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Q & A: ATA advocates for issues, not political parties

November 6, 2018 Dennis Theobald, ATA Executive Secretary

Question: Why is my association contributing to a political action committee (PAC) that supports the New Democratic Party — isn’t the ATA supposed to be non-partisan?

Answer: I keep being told that, in newspaper terms, I have a tendency to “bury the lede,” so here’s the short answer: the ATA is not contributing to a PAC that supports the NDP, and we are committed to being non-partisan.

The longer, more interesting answer starts with the origin of the question. Last week considerable attention was being paid to political advertisements sponsored by Shaping Alberta’s Future (, a PAC that had received a large infusion of money from members of the Motor Dealers’ Association. The PAC and its advertisements are unapologetically partisan, explicitly supporting Jason Kenney’s United Conservative Party and calling on Albertans to defeat the Notley government.

PACs provide third parties access to the political process through advertising. While they can support or oppose political parties, they are supposed to operate independently and the funds they expend do not count against spending limits imposed upon political parties. In an effort to preserve some transparency and accountability, PACs spending more than $1,000 are required to register with Elections Alberta and disclose the identity of contributors who donate more than $250. Unlike donations made directly to political parties, there is no cap on the amount that a person, corporation or union can contribute to a PAC; however, PAC donations do not generate tax credits.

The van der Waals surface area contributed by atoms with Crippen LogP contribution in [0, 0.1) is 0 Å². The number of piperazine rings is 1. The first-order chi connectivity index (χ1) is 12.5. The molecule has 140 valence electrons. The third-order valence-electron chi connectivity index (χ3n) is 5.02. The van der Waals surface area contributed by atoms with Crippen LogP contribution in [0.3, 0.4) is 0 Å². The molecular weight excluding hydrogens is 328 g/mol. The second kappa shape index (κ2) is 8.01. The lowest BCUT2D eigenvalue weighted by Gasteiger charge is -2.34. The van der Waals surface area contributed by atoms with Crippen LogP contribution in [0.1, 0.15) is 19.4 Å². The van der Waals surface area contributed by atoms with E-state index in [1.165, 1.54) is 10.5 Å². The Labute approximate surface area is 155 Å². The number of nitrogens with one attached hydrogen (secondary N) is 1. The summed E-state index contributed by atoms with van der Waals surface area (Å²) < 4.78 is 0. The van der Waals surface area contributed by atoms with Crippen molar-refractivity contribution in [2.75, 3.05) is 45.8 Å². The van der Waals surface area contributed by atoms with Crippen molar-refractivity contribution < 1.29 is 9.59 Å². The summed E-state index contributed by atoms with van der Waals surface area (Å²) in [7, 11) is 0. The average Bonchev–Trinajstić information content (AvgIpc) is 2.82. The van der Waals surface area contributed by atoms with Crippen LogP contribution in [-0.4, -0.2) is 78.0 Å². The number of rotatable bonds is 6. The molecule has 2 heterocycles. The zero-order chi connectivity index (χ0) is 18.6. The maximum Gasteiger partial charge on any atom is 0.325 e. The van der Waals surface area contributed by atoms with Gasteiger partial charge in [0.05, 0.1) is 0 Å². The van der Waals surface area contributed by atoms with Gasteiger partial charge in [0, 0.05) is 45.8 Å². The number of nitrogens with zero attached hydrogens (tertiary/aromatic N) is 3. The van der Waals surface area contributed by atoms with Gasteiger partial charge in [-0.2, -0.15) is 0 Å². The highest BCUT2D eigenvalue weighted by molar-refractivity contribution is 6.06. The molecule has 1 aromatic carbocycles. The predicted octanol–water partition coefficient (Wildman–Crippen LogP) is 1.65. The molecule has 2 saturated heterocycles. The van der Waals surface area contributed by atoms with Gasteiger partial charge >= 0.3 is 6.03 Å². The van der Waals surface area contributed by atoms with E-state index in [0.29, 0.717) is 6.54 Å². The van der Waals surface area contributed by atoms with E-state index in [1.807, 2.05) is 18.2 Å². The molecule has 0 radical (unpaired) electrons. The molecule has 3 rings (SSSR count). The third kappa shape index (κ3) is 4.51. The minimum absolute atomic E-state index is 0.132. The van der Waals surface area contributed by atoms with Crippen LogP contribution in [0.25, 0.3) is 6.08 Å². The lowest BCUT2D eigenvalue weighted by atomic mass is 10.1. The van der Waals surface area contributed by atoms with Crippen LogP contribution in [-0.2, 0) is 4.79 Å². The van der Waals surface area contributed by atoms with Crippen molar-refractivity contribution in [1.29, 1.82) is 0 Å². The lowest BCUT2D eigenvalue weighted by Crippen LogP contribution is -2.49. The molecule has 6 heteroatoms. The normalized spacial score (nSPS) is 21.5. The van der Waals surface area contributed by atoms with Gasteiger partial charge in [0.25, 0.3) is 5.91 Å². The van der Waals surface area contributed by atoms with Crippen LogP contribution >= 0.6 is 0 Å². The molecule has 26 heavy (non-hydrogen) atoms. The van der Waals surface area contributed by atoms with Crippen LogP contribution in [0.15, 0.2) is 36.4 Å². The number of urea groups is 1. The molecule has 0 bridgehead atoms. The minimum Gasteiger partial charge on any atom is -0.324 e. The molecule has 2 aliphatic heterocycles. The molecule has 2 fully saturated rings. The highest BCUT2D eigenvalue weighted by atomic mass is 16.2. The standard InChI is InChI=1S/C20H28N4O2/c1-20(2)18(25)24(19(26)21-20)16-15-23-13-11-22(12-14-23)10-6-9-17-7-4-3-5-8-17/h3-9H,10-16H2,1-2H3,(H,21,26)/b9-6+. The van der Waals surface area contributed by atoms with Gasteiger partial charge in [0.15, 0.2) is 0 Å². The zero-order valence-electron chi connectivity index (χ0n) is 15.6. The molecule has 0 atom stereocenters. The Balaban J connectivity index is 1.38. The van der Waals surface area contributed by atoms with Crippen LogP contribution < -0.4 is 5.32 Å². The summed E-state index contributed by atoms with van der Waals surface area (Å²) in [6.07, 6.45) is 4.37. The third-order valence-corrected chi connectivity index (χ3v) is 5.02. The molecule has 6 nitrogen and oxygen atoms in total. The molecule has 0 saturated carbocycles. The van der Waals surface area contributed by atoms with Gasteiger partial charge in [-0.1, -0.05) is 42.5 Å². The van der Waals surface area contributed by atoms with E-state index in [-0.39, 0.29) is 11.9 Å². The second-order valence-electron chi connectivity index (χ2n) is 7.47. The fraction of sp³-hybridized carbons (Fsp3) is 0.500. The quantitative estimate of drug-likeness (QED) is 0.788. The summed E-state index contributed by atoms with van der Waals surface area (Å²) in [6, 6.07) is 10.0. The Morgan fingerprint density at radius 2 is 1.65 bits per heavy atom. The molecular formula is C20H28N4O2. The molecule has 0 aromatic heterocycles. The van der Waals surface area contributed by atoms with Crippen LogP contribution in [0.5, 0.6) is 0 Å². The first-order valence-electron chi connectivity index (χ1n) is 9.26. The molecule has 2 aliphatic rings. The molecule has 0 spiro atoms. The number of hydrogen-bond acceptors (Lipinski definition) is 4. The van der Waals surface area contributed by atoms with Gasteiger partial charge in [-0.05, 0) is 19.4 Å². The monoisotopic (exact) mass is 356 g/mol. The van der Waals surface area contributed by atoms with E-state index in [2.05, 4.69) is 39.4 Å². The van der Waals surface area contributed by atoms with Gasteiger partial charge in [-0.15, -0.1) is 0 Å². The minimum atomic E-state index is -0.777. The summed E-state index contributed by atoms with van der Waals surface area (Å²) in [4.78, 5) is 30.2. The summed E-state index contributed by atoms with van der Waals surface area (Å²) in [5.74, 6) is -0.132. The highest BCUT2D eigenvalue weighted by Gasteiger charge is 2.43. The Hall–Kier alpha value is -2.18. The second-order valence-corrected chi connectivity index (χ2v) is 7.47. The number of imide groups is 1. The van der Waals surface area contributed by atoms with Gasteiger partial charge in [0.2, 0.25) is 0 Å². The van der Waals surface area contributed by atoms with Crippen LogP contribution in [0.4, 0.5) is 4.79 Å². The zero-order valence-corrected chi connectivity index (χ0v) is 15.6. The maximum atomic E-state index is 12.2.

The controversy surrounding Shaping Alberta’s Future concerned the size of the donations received (a total in excess of $375,000 in the third quarter of 2018) and, more problematically, the suggestion that the Motor Dealers’ Association may have colluded with the UCP in expectation that the party, if elected to government, would enact legislation and regulations favourable to the dealers.

It is not my place to comment on these allegations, but in the immediate fallout, it was reported that the Alberta Teachers’ Association had itself contributed to a PAC, namely Public Interest Alberta (PIA).

The ATA together with the Alberta Federation of Labour founded Public Interest Alberta ( in 2005 in an effort to provide an alternative to the political discourse being promoted by the Fraser Institute and its allies. (Full disclosure: I was elected as the first chairman of PIA — my opponent was a plate of muffins). Where the Fraser Institute advocates for “market solutions” to public policy issues, PIA promotes public services and spaces that serve the public interest. PIA is non-partisan and does not advertise or organize for or against any political party.

PIA recently launched Revenue Reno, a campaign calling on the provincial government to fix Alberta’s revenue shortage (spoiler alert: we need a sales tax coupled with a progressive income tax). Other recent campaigns have focused on issues of poverty, funding of private schools, child care, privatization and democratic reform. In each instance, PIA has been pushing for policy solutions, not to see one or another party elected. In fact, PIA is an equal opportunity irritant, encouraging citizens to exert pressure on previous Progressive Conservative and the current New Democratic government to address long-standing public policy issues. This year, the Association will contribute $55,000 to support PIA and its campaigns.

Elections Alberta has adopted a sweeping definition of what constitutes political advertising that includes any advertising that takes a position on an issue that a party, MLA, nominee or candidate might be associated with. Although the activities of PIA in no way resemble those of Shaping Alberta’s Future, out of a surfeit of caution, PIA chose to register as a PAC, as its promotion of tax reform might conflict with a position being espoused by a political party (or, in fact, all political parties) and thus constitute political advertising.

The bottom line is that, like the Association, PIA advocates on issues and not for parties. It and the Association are non-partisan and encourage meaningful dialogue with people of all political stripes on a wide range of issues. ❚

Questions for consideration in this column are welcome. Please address them to Dennis Theobald at

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